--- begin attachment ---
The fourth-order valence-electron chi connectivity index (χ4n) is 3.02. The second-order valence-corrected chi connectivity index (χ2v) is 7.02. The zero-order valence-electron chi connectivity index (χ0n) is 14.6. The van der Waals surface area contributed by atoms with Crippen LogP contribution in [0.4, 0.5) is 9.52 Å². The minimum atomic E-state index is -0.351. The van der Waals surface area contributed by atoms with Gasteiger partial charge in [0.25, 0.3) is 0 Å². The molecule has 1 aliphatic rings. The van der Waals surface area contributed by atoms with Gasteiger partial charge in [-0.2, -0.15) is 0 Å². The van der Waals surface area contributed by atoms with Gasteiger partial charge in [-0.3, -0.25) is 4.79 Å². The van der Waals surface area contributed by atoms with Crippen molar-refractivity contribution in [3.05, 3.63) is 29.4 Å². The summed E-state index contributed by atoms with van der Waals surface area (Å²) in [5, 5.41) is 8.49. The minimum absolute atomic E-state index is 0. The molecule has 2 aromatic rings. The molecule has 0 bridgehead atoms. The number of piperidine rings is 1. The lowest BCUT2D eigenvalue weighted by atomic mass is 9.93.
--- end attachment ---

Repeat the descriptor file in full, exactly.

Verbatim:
The fourth-order valence-electron chi connectivity index (χ4n) is 3.02. The second-order valence-corrected chi connectivity index (χ2v) is 7.02. The zero-order valence-electron chi connectivity index (χ0n) is 14.6. The van der Waals surface area contributed by atoms with Crippen LogP contribution in [0.4, 0.5) is 9.52 Å². The minimum atomic E-state index is -0.351. The van der Waals surface area contributed by atoms with Gasteiger partial charge in [0.25, 0.3) is 0 Å². The molecule has 1 aliphatic rings. The van der Waals surface area contributed by atoms with Gasteiger partial charge in [-0.2, -0.15) is 0 Å². The van der Waals surface area contributed by atoms with Gasteiger partial charge in [-0.3, -0.25) is 4.79 Å². The van der Waals surface area contributed by atoms with Crippen molar-refractivity contribution in [3.05, 3.63) is 29.4 Å². The summed E-state index contributed by atoms with van der Waals surface area (Å²) in [5, 5.41) is 8.49. The minimum absolute atomic E-state index is 0. The molecule has 2 aromatic rings. The molecule has 0 bridgehead atoms. The number of piperidine rings is 1. The lowest BCUT2D eigenvalue weighted by atomic mass is 9.93.